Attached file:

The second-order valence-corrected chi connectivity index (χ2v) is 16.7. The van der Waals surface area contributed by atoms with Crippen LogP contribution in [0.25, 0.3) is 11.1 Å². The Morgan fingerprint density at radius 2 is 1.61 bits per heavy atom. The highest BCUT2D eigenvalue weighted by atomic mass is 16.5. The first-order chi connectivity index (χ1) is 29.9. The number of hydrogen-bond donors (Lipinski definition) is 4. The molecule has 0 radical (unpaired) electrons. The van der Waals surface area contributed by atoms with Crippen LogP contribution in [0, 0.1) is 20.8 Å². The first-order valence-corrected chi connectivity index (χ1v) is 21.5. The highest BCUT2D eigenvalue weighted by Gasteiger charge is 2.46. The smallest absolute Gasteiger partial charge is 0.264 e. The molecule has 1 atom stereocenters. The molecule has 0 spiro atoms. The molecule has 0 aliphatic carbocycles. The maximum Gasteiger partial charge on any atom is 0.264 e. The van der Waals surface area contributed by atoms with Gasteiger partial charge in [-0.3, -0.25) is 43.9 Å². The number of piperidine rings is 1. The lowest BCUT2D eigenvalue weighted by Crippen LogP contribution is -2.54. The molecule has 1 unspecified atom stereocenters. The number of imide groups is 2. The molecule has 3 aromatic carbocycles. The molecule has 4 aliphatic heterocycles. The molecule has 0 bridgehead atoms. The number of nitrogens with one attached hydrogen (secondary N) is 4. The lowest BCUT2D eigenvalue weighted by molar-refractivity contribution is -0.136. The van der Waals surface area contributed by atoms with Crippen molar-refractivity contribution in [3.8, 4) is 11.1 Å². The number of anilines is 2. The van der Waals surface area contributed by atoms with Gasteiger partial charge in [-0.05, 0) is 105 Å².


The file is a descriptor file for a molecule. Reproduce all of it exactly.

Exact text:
The second-order valence-corrected chi connectivity index (χ2v) is 16.7. The van der Waals surface area contributed by atoms with Crippen LogP contribution in [0.25, 0.3) is 11.1 Å². The Morgan fingerprint density at radius 2 is 1.61 bits per heavy atom. The highest BCUT2D eigenvalue weighted by atomic mass is 16.5. The first-order chi connectivity index (χ1) is 29.9. The number of hydrogen-bond donors (Lipinski definition) is 4. The molecule has 0 radical (unpaired) electrons. The van der Waals surface area contributed by atoms with Crippen LogP contribution in [0, 0.1) is 20.8 Å². The first-order valence-corrected chi connectivity index (χ1v) is 21.5. The highest BCUT2D eigenvalue weighted by Gasteiger charge is 2.46. The smallest absolute Gasteiger partial charge is 0.264 e. The molecule has 1 atom stereocenters. The molecule has 0 spiro atoms. The molecule has 0 aliphatic carbocycles. The maximum Gasteiger partial charge on any atom is 0.264 e. The van der Waals surface area contributed by atoms with Gasteiger partial charge in [-0.3, -0.25) is 43.9 Å². The number of piperidine rings is 1. The lowest BCUT2D eigenvalue weighted by Crippen LogP contribution is -2.54. The molecule has 1 unspecified atom stereocenters. The number of imide groups is 2. The molecule has 3 aromatic carbocycles. The molecule has 4 aliphatic heterocycles. The molecule has 0 bridgehead atoms. The number of nitrogens with one attached hydrogen (secondary N) is 4. The lowest BCUT2D eigenvalue weighted by molar-refractivity contribution is -0.136. The van der Waals surface area contributed by atoms with Crippen molar-refractivity contribution in [3.8, 4) is 11.1 Å². The number of anilines is 2. The van der Waals surface area contributed by atoms with Gasteiger partial charge in [-0.05, 0) is 105 Å².